Residents around the central Kenai Peninsula paused Monday to remember those who have died in service of their country.
Memorial Day began with the Posting of the Colors at the Avenue of Flags ceremony at the Kenai Cemetery at 10 a.m.
A small crowd gathered between two rows of massive flags at the first of three local ceremonies hosted and organized annually by the Kenai American Legion Post 20, Soldotna AMVETS Post 4 and Soldotna Veterans of Foreign Wars Post 10046.
Crystal Stonecipher, Nathon Stonecipher, Rebecca Trickel, Charles Trickel and Destin Trickel stood together beside the gravestones, many with small flags moving lazily in the morning wind.
Destin Trickel said Memorial Day is about learning respect, a lesson Crystal Stonecipher said she tries to instill in her children by bringing them out to the services every year.
“It teaches us to respect the dead,” Destin Trickel said. “The dead are really important.”
His sister, Rebecca Trickel said the WWI Poem “In Flanders Field” paints a good picture. The poem was read by Korean War veteran Herb Stettler at the Leif Hansen Memorial Park and the Soldotna Community Memorial Park ceremonies.
“OK, flags are on the move,” Stonecipher said. “Take your hats off.”
Gulf War veteran and VFW Post Chaplain Richard Williams, who read aloud the Sons of The American Legion’s Memorial Prayer, spoke the first official words Monday.
“Almighty God, we are gathered here to honor our fallen dead,” Williams said. “All who have paid with their lives from one of the many devilish ways that man has contrived to maim or kill his fellow man; by bomb, bullet, shell, mine, fire, water, starvation, torture, disease.”
Chris Wehr annually attends all three local ceremonies. His father and father-in-law both served in WWII in the Army Corps, and growing up his family always observed the holiday.
“My parents used to drag me out, then I started to enjoy the guns going off, and then I realized the significance behind it all,” Wehr said. “It is a hallowed time to remember those who have fallen and the families that have sacrificed for us to have the freedoms we do.”
Each year there is something new or changed at each event, Wehr said.
Traditionally, the three local veterans groups include the Posting and Retiring of the Colors, rifle salute and ceremonial laying of wreathes. In each crowd, tiny, red paper poppies were twist-tied onto the chests of onlookers.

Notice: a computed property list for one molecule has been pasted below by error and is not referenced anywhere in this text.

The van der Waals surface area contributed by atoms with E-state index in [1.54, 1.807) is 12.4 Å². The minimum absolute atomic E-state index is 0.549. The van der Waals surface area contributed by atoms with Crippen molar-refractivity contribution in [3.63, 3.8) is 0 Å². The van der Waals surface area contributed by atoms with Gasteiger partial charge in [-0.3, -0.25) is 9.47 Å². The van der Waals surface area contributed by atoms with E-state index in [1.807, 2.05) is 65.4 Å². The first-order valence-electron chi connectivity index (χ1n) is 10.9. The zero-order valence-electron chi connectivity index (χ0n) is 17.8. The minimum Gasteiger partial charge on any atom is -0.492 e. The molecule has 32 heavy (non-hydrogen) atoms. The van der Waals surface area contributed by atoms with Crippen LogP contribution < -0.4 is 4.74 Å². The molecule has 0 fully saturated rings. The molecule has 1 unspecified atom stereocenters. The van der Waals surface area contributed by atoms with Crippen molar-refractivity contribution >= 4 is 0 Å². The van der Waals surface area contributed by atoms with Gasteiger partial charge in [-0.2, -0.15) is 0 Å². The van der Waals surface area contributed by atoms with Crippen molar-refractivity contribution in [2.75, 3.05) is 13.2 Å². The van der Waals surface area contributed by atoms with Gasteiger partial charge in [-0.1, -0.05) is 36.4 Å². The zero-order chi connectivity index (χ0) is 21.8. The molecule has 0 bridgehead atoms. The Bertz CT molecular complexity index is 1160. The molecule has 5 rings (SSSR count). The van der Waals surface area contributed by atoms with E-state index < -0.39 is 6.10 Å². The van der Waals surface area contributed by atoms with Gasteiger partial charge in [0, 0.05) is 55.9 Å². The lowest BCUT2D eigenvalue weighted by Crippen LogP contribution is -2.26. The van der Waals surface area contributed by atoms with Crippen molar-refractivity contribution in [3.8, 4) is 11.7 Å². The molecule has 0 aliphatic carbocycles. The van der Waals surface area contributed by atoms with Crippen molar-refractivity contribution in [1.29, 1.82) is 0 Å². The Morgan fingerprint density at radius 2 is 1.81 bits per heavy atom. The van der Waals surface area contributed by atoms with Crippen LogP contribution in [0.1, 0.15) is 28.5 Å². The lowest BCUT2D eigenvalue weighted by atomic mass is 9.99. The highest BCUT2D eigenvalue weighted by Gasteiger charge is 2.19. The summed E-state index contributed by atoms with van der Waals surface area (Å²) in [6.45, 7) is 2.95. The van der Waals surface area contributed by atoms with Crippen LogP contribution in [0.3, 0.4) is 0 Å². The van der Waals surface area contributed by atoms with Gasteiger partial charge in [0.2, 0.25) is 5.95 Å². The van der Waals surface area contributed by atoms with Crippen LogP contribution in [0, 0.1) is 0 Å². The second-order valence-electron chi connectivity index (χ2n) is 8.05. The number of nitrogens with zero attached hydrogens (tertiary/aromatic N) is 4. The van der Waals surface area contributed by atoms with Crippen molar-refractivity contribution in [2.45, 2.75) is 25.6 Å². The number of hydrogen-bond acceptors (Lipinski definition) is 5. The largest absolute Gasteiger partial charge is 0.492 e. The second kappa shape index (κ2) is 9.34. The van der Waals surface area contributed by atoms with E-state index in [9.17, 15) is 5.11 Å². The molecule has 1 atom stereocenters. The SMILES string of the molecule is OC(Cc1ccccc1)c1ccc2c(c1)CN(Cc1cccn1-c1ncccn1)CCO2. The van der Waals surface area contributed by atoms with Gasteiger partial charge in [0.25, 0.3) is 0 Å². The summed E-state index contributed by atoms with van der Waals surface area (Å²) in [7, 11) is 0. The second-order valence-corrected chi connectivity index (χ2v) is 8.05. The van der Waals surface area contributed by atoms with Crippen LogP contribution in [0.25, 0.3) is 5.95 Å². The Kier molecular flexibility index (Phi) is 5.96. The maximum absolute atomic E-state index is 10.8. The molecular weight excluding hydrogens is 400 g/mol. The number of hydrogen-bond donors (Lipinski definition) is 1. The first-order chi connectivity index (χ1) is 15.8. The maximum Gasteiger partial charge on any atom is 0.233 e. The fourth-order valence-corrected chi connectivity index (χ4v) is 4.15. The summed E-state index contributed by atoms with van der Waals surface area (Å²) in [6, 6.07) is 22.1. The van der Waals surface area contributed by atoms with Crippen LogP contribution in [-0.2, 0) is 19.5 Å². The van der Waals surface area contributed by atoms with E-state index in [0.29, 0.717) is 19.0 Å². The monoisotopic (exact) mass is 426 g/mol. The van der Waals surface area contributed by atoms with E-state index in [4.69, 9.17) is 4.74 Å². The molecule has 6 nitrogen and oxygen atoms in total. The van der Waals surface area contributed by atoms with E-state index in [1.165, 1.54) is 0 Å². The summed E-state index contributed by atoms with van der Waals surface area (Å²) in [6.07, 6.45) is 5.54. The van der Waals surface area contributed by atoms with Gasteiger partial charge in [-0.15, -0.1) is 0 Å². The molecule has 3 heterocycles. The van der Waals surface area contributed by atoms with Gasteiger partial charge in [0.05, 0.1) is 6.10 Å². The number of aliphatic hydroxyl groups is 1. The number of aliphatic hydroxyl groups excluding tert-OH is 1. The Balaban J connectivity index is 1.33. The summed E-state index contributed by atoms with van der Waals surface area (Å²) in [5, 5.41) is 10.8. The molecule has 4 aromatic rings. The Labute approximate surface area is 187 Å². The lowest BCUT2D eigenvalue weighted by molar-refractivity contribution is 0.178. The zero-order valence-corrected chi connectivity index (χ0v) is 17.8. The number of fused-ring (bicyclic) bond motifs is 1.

This year, Soldotna VWF Post commander Mike Meredith read words from Gov. Bill Walker at the ceremony held at Leif Hansen Memorial Park at noon.
Walker’s official statement, released on May 19, 2015, declares May 25 Memorial Day for 2015 in the state of Alaska. At 3 p.m. Walker called for a Moment of Silence to honor those that have fallen.
“Whereas, the military is so prevalent in Alaska; we are reminded so often of the dedication of its current members, its retired members, its fallen members and all of their families,” read Walker’s statement.
More than 73,000 Alaska residents are veterans, according to the National Center for Veterans Analysis and Statistics, which equates to nearly 1 in 10.
Carol Broussard, surrounded by her children and grandchildren, said she hopes their presence shows surviving veterans their lost loved ones are not forgotten.
“We hope it encourages them,” Broussard said.
At the Soldotna Community Memorial Park service held 2 p.m. Monday, former Soldotna Mayor David Carey introduced Dave Thompson, who read an original poem titled “America’s White Crosses,” and guest speakers Soldotna Mayor Nels Anderson and Sen. Peter Micciche, R-Soldotna.
“We celebrate Memorial Day to remember our values,” Carey said.
Memorial Day services teach the younger generation the importance of honoring the fallen, as well as the ideals the U.S. is founded on, Carey said. Some day those same children may serve, he said.